Tracking money and contributions in the wake of Citizens United is difficult, especially given the Super PAC swampland, but as long as we’re speculating about what could be driving the Republican opposition to the Mueller investigation, and associated assaults on the CIA and FBI, let’s add violations of campaign finance laws.
“The Federal Election Campaign Act states in unambiguous terms that any contribution by a foreign national to the campaign of an American candidate for any election, state or national, is illegal. Likewise, anyone who receives, solicits, or accepts these contributions also violates the statute. Foreign national, in this case, means anybody not a US citizen that doesn’t have a green card.” [UKedu]
Indeed, 52 US Code 30121 is rather specific:
(a) Prohibition It shall be unlawful for—
(1) a foreign national, directly or indirectly, to make—
(A) a contribution or donation of money or other thing of value, or to make an express or implied promise to make a contribution or donation, in connection with a Federal, State, or local election;
(B) a contribution or donation to a committee of a political party; or
(C) an expenditure, independent expenditure, or disbursement for an electioneering communication (within the meaning of section 30104(f)(3) of this title); or
(2) a person to solicit, accept, or receive a contribution or donation described in subparagraph (A) or (B) of paragraph (1) from a foreign national.
Again, the caveat, I’m no counselor, solicitor, lawyer, attorney, or any other synonym for a legal eagle, but it seems to me that a campaign cannot accept or solicit a “donation of money or anything of value” from a foreign national. And, now we come to the filtration system.
For example, there are questions about NRA donations during the 2016 election season. On February 2, 2018 it was reported that Senator Ron Wyden (D-OR) requested documents from the Treasury Department and the NRA concerning possible (or alleged) contributions from Russians to the National Rifle Association. [APN] The same day, PBS posted:
“News reports last month said the FBI is investigating contact between Alexander Torshin, who is the deputy governor of Russia’s central bank and a close ally of President Vladimir Putin, and the NRA. Wyden is ranking member of the Senate Finance Committee, as well as a member of the Senate Intelligence Committee, which is conducting a probe into Russia election meddling.”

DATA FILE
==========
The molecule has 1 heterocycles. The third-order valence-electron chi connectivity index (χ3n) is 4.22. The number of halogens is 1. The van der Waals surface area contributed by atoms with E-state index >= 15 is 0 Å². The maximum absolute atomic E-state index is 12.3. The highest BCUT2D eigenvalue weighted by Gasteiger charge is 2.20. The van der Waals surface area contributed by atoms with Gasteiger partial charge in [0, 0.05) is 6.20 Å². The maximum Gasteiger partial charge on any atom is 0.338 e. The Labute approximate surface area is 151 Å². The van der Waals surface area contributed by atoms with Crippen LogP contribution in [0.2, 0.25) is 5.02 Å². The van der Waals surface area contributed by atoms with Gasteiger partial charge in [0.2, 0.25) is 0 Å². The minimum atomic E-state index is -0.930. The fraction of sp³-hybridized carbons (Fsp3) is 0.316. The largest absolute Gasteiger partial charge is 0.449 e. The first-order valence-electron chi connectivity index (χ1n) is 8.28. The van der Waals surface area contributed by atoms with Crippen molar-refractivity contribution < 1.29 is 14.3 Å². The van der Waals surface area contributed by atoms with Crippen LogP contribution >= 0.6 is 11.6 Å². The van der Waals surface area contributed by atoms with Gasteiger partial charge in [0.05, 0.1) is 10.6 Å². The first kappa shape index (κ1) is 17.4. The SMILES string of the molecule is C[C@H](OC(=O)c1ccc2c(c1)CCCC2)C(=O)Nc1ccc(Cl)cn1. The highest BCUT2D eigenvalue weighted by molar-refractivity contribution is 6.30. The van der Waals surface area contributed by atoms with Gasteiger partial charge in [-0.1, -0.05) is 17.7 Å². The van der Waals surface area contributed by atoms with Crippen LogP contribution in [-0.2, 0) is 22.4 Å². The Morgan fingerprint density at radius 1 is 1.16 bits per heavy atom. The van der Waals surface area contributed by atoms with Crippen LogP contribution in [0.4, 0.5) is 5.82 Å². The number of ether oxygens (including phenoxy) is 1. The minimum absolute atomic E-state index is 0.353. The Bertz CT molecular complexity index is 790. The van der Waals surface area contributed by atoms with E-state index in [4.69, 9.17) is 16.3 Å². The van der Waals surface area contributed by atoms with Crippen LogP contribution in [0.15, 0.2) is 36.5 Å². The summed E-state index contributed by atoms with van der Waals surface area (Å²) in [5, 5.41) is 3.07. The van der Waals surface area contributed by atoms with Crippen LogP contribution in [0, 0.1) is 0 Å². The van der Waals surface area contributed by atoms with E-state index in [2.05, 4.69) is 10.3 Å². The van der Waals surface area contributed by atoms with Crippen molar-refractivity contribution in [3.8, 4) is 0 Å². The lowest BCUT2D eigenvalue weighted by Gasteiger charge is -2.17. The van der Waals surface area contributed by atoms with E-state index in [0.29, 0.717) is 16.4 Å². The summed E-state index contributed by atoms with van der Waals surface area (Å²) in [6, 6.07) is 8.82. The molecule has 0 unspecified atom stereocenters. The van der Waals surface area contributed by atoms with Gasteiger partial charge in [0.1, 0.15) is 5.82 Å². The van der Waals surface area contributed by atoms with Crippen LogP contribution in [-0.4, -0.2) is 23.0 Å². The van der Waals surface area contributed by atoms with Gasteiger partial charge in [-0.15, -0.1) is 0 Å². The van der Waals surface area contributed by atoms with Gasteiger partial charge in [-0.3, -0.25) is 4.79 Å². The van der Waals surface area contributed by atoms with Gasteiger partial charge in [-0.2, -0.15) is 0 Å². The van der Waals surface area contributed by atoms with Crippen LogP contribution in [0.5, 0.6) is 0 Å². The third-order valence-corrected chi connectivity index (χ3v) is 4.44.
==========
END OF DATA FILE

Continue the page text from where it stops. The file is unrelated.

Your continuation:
It would be highly irregular, if not downright illegal under 52 US Code 30121, to have money funneled from the Russian central bank to the NRA for the benefit of Republican candidates, including the campaign for the presidency. The major reporting on this element of ongoing investigations came from McClatchy DC:
“Disclosure of the Torshin investigation signals a new dimension in the 18-month-old FBI probe of Russia’s interference. McClatchy reported a year ago that a multi-agency U.S. law enforcement and counterintelligence investigation into Russia’s intervention, begun even before the start of the 2016 general election campaign, initially included a focus on whether the Kremlin secretly helped fund efforts to boost Trump, but little has been said about that possibility in recent months.
The extent to which the FBI has evidence of money flowing from Torshin to the NRA, or of the NRA’s participation in the transfer of funds, could not be learned.”
Once more the reticence (and rectitude) of the Mueller investigation precludes the unauthorized release of information regarding ongoing probes. However, we do know that Mr. Torshin’s contributions, whatever they might be, are of interest to investigators. Nor do we know if there are other contributions or “in kind” donations from other sources under scrutiny. There may, or may not, be revelations coming from final reports from the Special Counsel.
Another example, … that infamous Trump Tower meeting on June 9, 2016. Of all the possible violations of campaign finance rules this has been the most visible, in no small part because of the misleading (perhaps obstructionist) statement drafted and released by the administration concerning the principals in the meeting and its purpose. And, no it wasn’t about ‘Russian Orphans’ unless of course one is speaking of the Russian retaliation for the Magnitsky Act. One theory holds that opposition research is a valuable commodity, one of those “other things of value” under the terms of 52 US Code 20121, therefore if the Trump Campaign accepted purloined e-mails or the fruits of other opposition research against the Clinton Campaign from the Russians, then it has accepted unlawful contributions for foreign nationals.
The story ‘broke’ on July 8, 2017 in the New York Times, and has continued to inform the public discussion, even if the Mueller probe has possibly long finished with this component. CNN provides a handy timeline on the subject.
Once more, I think it’s important to note that we do not know what the Mueller investigation is placing under its microscope, these two publicized examples may be the only elements of campaign finance law violations about which questions have been raised, or there may be other shoes dropping. Patience is required as the investigation continues toward its conclusion.
What we do know is that the administration is expending a significant amount of time and energy (not to mention political capital) trying to tamp down discussion of these possible violations, and questioning the motives underpinning the investigations. Frankly speaking, if there’s “no there there” (Thank You Gertrude Stein for this enduring phrase for all occasions) then the question becomes WHY all this exertion?
And yes, come for the Obstruction of Justice, and stay for the possible violations of US campaign finance laws.